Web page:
On Emory's standard, suggested grading scale it's:
A 93-100 4.0
A- 90-92 3.7
B+ 87-89 3.3
B 83-86 3.0
B- 80-82 2.7
C+ 77-79 2.3
C 73-76 2.0
C- 70-72 1.7
D+ 67-69 1.3
D 60-66 1.0
F <60 0
However all professors are free to curve the class, either up or down, in their own choice by changing these suggested cutoffs to something different, so this scale would only apply to profs who decide not to curve. Also note that emory doesn't give A+s or D-s. However, the conversion of letter grades to the 4.0 scale (to calculate GPA) will always be fixed.
Wow seriously? Professors can curve grades? What if I had a 96 in the class, I could get a A- if they curved the grades down?
yes in principle that could happen, although getting an A- w/ a 96 is a bit extreme for almost any class, but i have seen a 95 or 96 as the minimum required cutoff for an A before....And besides, profs will more often curve up than curve down.
Do they let you know if they will curve
Most profs will tell you if they will curve or not, BUT for those that do curve only some of them will tell u the exact cutoffs for the curve or how exactly their curving formula is carried out. Others are more vague and secret about it and may try to dodge or refuse to tell everyone what their cutoffs when asked (mostly to avoid controversy) or may only say what a general target class average they're aiming for and nothing else. Some may never even mention it at all...In the last 2 cases ur best bet is to ask past students or look on LL's Class Comments.
And to make grading even more confusing, some profs will change their grading scale during the middle of the semester, (which btw screwed me over last semester in my human phys class since the prof changed from making 90-100 = A, 80-89 = B,... back to emory's standard grading scale, and i had like 91 in the class...)
Yeah, generally they let you know. However, curving down grades is rare. Some profs. have an adjusted scale. Like Soria makes an A a 95, and many humanities profs. make it a 94 (same trend for B and C). Only place where grades are curved down is in the B-School as far as I know. Honestly they need that because their grades are insanely high (some not too challenging classes). I mean seriously, picture this. They can give 35% A grades in core classes in the B-School. The work in some of them is so easy that a 96% is an A- (basically, upwards to 15% of the class got above 96). That goes to show how many people have those grades. Not many legit science courses hit over 25-30% A-grades. Trust me, grades will generally be curved up in science courses.
CollegeStu: The grades were pretty high in Human Phys., weren't they? Is that a possible reason they did that?
sort of, but not really (test averages were around 76-80 but the prof dropped ur lowest test grade and added up to 4% for EC papers and another 2% for attendance to ur final grade), though the only reason was that the bio department wouldn't let the prof (who was a part time/adjunct prof from GSU) use a GA tech-like grading scale that didn't give +s or -s.
Yeah, the bio dept. is probably kind of strict with grading if I remember. They curved down a bio 141 section my year. GSU does +/-, so I don't know where that dude got that idea from. I guess that Emory needs tiers. Many Tech classes are hard enough to the point that a B is a pretty good grade, but at Emory, a B- is the average grade (not as tough grading as Tech even many natural science courses here are tougher content-wise), thus a B is hardly considered good. Lumping every grade from 80-89 would be lame here I guess as most folks are getting these grades (whereas in many classes at Tech, a significant portion of the class makes C range scores and lower even after a curve). However, in easier Tech classes, they could benefit from +/-. I guess it just depends on the nature of the grade distribution for the class. Again for Emory, it's almost always low-mid 80s even in many sciences (course average, not test average), so differentiating Bs is a useful tactic. This often allows average to be centered at B-, not B because many actually get low 80s. And curved up classes are much easier to handle. In a class with an average grade of say 72, to achieve a "2.7" average, you don't have to take 1/3 of the 70 range scores and center them to a B and leave the others at a C. Instead, there is an actual grade for it, B- lol. Just center those in or around 72 to B- and maybe some of those with a high 70 (77-79) to a B. Though clearly the 80s and high 70s in reality are quite murky in terms of assigning a grade.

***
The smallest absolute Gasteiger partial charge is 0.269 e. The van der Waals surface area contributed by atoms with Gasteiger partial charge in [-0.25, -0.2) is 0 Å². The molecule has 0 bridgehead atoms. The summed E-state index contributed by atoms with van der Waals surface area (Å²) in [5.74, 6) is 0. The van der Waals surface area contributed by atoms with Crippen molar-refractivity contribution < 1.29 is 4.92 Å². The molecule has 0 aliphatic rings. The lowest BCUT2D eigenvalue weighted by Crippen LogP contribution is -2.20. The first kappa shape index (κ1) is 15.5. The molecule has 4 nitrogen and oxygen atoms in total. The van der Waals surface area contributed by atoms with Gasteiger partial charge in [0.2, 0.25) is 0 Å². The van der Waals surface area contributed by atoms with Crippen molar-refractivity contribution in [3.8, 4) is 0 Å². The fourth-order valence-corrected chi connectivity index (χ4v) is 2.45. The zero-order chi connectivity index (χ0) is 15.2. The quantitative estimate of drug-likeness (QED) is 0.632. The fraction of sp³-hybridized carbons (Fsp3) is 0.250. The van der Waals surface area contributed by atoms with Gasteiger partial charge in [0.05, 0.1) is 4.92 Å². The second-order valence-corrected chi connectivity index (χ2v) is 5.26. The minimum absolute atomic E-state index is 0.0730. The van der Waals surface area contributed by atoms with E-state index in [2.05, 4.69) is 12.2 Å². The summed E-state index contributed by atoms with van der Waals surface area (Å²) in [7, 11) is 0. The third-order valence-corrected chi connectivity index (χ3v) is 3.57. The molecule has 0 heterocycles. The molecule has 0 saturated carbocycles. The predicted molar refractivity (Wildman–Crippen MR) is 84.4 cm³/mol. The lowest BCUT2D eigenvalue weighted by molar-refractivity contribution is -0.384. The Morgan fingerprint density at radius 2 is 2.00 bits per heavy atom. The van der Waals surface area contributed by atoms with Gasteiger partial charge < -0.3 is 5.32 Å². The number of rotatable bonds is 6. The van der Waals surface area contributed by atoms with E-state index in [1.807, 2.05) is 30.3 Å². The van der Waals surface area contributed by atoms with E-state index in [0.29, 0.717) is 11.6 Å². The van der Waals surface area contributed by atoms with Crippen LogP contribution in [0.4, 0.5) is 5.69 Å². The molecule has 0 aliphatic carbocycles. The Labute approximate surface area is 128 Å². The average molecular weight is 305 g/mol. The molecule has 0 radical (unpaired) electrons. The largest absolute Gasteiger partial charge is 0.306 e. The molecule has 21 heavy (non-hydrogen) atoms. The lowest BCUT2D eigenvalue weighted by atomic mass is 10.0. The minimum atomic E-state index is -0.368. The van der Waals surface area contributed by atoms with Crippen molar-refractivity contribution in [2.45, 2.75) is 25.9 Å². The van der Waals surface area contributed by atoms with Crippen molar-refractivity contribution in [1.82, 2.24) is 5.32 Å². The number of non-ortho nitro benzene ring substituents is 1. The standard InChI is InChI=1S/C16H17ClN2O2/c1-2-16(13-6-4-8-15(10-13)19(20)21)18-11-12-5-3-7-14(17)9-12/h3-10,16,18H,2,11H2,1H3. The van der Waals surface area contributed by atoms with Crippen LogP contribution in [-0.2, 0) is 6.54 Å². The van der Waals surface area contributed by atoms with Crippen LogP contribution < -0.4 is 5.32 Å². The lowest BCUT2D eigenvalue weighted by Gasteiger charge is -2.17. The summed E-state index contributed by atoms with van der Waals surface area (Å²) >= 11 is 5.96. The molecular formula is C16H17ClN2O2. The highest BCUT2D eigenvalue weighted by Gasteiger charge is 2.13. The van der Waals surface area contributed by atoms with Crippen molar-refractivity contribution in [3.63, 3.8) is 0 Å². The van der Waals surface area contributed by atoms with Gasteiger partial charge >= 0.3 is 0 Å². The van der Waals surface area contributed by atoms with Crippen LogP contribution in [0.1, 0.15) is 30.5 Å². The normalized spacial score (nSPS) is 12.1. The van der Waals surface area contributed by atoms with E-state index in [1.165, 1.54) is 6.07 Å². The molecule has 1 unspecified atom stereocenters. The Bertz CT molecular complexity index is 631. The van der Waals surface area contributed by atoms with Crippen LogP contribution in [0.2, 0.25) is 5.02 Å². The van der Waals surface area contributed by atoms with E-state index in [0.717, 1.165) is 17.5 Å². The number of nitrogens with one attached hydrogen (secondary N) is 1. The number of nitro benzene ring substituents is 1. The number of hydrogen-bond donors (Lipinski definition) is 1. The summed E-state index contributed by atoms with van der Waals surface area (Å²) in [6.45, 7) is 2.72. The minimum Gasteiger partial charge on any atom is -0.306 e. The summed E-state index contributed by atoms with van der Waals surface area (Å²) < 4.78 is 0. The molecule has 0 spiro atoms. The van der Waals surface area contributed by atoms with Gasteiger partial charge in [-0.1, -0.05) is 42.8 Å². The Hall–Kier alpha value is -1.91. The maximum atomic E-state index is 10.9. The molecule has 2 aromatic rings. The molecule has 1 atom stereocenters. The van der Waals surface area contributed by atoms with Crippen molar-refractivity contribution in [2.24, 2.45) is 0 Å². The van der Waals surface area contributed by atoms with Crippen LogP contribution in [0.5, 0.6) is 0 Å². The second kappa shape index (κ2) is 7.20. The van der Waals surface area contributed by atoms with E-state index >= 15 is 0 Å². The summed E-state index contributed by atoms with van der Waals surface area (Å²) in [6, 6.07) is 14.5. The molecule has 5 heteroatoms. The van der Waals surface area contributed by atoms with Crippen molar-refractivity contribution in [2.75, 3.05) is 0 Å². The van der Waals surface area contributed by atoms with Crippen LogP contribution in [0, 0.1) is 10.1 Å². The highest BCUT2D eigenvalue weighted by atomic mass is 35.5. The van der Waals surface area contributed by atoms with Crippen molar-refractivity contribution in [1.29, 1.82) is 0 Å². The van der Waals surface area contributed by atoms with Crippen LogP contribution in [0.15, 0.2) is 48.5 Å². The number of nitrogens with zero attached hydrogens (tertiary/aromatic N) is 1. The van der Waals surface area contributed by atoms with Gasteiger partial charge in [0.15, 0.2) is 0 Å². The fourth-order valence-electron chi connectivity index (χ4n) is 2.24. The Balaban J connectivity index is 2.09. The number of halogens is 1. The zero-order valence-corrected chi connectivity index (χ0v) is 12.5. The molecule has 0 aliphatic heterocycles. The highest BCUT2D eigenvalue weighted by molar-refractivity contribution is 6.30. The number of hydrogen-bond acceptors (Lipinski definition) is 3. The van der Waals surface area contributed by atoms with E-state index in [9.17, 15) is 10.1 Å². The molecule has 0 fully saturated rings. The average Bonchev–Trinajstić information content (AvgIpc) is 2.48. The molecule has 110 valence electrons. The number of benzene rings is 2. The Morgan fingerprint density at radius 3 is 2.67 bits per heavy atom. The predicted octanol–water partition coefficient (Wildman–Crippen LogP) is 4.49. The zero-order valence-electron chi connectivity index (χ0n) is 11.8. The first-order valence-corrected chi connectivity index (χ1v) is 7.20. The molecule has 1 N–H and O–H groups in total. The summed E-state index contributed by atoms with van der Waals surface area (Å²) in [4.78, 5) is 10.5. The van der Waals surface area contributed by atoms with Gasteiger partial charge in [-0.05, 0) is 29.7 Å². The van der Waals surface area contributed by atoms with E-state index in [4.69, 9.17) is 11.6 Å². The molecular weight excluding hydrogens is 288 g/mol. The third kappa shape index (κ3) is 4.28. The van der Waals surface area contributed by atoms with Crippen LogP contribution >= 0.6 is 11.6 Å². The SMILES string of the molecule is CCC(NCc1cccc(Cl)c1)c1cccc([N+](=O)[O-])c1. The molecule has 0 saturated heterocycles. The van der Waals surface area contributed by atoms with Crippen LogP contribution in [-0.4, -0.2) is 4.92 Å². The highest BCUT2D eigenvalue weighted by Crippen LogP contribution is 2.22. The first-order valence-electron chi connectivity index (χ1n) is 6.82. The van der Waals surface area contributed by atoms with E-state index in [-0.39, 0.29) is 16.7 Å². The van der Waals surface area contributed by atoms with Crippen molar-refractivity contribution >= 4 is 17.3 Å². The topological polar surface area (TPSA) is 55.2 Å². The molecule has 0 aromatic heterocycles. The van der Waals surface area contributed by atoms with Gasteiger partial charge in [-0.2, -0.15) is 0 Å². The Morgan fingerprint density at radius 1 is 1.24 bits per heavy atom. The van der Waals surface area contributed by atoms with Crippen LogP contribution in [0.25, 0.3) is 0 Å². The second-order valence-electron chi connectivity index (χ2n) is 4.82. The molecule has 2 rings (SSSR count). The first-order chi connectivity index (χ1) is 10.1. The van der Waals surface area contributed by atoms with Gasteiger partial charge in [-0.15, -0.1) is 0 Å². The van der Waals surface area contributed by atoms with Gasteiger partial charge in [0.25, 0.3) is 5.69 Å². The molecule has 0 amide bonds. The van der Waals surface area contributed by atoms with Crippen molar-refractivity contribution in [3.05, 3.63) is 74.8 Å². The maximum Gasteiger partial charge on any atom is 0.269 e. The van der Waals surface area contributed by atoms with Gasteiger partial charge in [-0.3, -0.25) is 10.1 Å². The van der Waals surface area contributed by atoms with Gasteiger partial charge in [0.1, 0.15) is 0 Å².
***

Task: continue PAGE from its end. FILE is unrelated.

I think they use the non +/- at Oxford.
Does Morkin curve up? what is considered an A in her class? How about Calc since the professors are so random... Why does it have to be complicated lol, I guess I'll aim for 93+ (that was my goal in HS btw, and thats so weird how teachers can decide what is an A....)
I don't know if she does. Normally she doesn't. The only exception was one year, where her 142 class was doing really well on the midterms and then they got a 73 average on the final (must have been tough that year), so she scaled the grades a little. She made it so that the cutoffs were a little blurry (in other words, f a 91 may become an A as opposed to A-.
Human phys. had an A- according to CollegeStu. At first, it wasn't going to and then the bio dept. intervened and said to apply +/-.
On your desktop should be "college advising" (click on it). Then off to the right somewhere should be class comments.